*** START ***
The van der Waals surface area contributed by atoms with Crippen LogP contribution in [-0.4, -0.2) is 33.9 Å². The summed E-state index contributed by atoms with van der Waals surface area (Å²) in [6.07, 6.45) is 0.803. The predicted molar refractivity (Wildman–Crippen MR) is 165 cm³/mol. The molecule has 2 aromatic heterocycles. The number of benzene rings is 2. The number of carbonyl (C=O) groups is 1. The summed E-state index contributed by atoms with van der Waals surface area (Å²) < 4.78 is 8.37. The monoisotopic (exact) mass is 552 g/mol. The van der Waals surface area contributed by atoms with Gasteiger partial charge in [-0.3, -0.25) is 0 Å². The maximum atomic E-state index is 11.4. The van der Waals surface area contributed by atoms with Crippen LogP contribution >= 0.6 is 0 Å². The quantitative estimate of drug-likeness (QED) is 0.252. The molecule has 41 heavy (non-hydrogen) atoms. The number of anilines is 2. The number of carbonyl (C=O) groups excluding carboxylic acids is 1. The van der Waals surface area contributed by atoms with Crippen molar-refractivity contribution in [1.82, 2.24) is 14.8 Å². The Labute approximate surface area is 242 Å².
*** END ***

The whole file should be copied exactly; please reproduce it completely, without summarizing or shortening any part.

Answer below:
The van der Waals surface area contributed by atoms with Crippen LogP contribution in [-0.4, -0.2) is 33.9 Å². The summed E-state index contributed by atoms with van der Waals surface area (Å²) in [6.07, 6.45) is 0.803. The predicted molar refractivity (Wildman–Crippen MR) is 165 cm³/mol. The molecule has 2 aromatic heterocycles. The number of benzene rings is 2. The number of carbonyl (C=O) groups is 1. The summed E-state index contributed by atoms with van der Waals surface area (Å²) < 4.78 is 8.37. The monoisotopic (exact) mass is 552 g/mol. The van der Waals surface area contributed by atoms with Gasteiger partial charge in [-0.3, -0.25) is 0 Å². The maximum atomic E-state index is 11.4. The van der Waals surface area contributed by atoms with Crippen LogP contribution >= 0.6 is 0 Å². The quantitative estimate of drug-likeness (QED) is 0.252. The molecule has 41 heavy (non-hydrogen) atoms. The number of anilines is 2. The number of carbonyl (C=O) groups excluding carboxylic acids is 1. The van der Waals surface area contributed by atoms with Crippen molar-refractivity contribution in [1.82, 2.24) is 14.8 Å². The Labute approximate surface area is 242 Å².